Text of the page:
A haunting captor/prisoner love story set during the Japanese occupation of China, by the author of the story collection The Light of Home (1992). The year is 1938. Captain Kuroda is a reluctant and unskilled Japanese officer, a botanist by training, tormented by memories of the Nanking massacre: the squeals of children being killed, the smell of burning flesh, the dismembered bodies, the sight of a pregnant woman bayoneted in the abdomen, the ``constant rape.'' His army has moved on, leaving him the commander of a small garrison in the rolling hills of east-central China. When he comes upon his soldiers raping a filthy and starving woman, he intervenes for reasons he doesn't fully understand, and takes her under his protection. The daughter of a doctor, Li speaks Japanese; glad of the warmth of his quarters, she cooks for him but avoids his questions. Slowly, though, communication begins: He shows her a bamboo grove and talks about plants; she suggests that she should be his mistress. Isolated from his peers, Kuroda is renewed by this woman who seems to enjoy making love to him; she responds to how much he needs her and senses in him a trustworthiness in a world bereft of trust. As the lovers each realize the impossibility of a future, their attachment intensifies. Stabbed and dying, Kuroda tells of the horrors he's witnessed; Li holds him in her arms: ``I said he could forget it now, that I would remember.'' Using spare, unadorned prose, Binstock manages evocatively to juxtapose the occupying army's totalitarian cosmos, predicated on murder, rape, and the absolute lack of safety, with the tender realm temporarily created by these two damaged but deep-feeling lovers. A first novel unrelenting in its rendition of wartime cruelty, but tempered with a bracing reminder that deep human feelings can and will sprout from scorched earth. Read full book review >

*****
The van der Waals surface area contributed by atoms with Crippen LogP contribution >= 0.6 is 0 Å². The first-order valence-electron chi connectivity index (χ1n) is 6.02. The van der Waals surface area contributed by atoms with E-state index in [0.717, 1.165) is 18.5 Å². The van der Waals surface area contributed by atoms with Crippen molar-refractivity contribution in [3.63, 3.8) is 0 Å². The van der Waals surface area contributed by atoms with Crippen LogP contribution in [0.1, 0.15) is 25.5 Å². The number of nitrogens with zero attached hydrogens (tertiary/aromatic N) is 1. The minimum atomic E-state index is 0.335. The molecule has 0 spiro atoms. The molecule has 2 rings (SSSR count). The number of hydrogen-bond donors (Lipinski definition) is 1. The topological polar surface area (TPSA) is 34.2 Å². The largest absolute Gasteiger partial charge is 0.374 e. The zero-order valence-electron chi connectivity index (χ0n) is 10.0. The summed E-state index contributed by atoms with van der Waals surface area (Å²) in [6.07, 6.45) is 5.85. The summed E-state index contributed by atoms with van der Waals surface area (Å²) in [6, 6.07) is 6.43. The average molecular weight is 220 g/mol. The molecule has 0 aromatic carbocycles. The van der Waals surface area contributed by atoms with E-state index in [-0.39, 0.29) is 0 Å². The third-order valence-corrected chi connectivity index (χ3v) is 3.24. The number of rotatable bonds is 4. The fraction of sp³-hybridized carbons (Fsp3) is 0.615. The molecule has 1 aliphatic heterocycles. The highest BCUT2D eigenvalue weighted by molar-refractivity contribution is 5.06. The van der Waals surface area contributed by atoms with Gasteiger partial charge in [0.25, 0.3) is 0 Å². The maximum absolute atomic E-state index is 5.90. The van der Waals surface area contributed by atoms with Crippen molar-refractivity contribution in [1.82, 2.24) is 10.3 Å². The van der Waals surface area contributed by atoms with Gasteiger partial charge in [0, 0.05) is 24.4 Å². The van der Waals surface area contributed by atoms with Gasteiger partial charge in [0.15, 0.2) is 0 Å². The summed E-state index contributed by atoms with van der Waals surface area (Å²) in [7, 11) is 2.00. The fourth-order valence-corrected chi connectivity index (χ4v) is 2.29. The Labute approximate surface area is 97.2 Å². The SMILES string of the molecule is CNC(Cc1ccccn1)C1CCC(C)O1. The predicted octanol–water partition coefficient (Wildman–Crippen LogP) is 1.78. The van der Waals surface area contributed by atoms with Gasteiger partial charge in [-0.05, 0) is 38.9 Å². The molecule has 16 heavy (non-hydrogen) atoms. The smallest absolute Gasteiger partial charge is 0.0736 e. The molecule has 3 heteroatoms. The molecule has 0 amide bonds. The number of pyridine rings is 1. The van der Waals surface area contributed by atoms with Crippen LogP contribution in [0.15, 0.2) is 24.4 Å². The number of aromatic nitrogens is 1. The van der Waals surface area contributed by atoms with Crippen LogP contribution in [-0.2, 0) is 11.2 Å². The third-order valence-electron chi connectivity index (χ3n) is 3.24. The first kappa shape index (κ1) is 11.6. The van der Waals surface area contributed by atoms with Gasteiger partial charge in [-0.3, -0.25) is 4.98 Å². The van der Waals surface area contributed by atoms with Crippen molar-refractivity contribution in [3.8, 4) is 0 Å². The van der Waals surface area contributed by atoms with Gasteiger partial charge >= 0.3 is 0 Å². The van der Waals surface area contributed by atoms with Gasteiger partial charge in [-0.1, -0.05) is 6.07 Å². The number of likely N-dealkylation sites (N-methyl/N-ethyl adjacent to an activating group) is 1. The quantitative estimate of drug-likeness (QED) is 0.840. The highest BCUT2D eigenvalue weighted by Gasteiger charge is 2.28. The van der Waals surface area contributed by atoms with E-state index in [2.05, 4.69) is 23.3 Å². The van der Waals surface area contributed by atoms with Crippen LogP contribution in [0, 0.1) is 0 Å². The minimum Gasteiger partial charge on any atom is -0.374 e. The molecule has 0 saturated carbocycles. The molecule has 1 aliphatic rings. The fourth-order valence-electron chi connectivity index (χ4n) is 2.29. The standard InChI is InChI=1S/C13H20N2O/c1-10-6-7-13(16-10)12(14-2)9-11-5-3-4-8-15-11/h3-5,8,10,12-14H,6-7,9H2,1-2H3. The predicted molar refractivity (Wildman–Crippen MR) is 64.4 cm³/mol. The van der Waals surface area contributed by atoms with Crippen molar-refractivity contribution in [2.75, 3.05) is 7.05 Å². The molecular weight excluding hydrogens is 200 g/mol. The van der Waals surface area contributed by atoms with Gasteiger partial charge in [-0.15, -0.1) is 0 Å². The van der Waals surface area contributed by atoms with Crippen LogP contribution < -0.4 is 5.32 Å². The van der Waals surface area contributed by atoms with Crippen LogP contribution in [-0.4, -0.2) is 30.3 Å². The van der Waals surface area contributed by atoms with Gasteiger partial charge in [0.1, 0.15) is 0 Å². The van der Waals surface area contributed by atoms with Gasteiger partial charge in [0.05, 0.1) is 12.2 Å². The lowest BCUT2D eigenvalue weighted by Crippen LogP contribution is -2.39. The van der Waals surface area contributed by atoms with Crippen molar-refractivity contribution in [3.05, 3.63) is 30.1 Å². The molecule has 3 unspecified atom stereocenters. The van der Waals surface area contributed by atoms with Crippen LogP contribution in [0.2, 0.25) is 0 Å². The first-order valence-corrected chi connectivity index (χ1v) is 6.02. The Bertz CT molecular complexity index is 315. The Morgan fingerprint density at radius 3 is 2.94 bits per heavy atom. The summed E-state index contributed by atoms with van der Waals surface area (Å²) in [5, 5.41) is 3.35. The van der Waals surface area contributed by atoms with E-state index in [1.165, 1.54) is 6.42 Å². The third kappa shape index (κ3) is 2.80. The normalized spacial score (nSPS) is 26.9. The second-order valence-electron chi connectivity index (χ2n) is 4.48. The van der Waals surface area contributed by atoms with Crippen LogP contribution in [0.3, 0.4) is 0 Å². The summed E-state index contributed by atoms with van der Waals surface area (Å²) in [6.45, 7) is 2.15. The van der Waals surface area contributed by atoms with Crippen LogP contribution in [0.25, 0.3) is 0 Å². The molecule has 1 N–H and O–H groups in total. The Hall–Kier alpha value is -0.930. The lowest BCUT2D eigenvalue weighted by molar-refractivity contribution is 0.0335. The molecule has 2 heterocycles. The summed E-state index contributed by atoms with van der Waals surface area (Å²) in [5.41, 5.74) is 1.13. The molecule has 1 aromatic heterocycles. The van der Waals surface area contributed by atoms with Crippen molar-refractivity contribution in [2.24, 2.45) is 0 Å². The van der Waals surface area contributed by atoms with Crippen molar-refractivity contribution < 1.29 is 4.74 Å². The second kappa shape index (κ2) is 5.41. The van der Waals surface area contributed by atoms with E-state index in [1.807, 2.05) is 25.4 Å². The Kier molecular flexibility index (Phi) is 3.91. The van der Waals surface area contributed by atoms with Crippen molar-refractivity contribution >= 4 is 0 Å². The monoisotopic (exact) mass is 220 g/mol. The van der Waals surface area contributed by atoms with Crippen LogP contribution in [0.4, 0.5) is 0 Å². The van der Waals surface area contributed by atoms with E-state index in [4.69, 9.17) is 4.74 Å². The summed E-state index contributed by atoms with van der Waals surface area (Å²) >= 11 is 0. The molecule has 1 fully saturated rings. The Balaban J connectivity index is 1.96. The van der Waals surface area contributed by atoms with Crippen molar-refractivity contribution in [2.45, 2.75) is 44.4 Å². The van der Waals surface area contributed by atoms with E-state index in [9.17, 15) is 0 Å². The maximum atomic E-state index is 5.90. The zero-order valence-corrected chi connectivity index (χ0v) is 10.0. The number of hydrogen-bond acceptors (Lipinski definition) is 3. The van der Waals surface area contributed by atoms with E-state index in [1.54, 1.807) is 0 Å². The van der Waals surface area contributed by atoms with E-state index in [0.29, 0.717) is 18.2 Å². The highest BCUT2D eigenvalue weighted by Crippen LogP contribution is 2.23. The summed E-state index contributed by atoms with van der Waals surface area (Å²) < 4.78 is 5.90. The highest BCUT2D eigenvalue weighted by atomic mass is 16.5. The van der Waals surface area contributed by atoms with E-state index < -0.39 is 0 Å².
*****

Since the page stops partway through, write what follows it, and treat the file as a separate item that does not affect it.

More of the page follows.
THE LIGHT OF HOME by R.C. Binstock
Released: May 1, 1992

A first collection of 17 stories that's very much a first collection: some top-drawer touching stories, told from both male and female perspectives, and some cluttered or sparse pieces—all mostly about loneliness and the distance between people. Mood is a priority here. In ``A Circular Shore,'' for instance, a narrator describes Rachel, five, deserted by her mother, in delicate pastel colors and finishes with an Ann Beattie- like summarizing image: ``We both move, weightless, in very small circles, like tandem moons around a star.'' Sometimes such a straining after emotional resonance comes off; at other times, it feels precious. Often, the difference depends upon the significance of the story's occasion: In ``To Be At Home,'' Binstock is moving because she manages to bring together a divorced couple on the occasion of the death of the ex-husband's mother. The man and woman must thus deal with their own feelings and also minister to the ex- husband's father in a situation where ``the world had changed overnight.'' In ``Birdland,'' a narrator alone in his wife's hometown visits a woman too much alone who was once, briefly, his wife's lover, and the possibility of a one-night stand with her forces him to define the limits of his life. But others, like ``Cheaters and Liars, Robbers and Fools,'' are too slight; the latter sketches a portrait of a divorced woman who ``feels that a shimmering curtain, rolled up to the sky, is about to descend....'' ``Willie,'' much too long, is about a narrator on a new job as a technical writer who is intrigued with Willie: office politics and slice-of-life stretch out for pages without illuminating anything. But ``Hall of Fame,'' a memoir about a father centered on baseball, retrieves meaning from a chaos of instances. Binstock has a deft touch at best—but is too interested in withholding vital information for the sake of a minimalist aesthetic. Read full book review >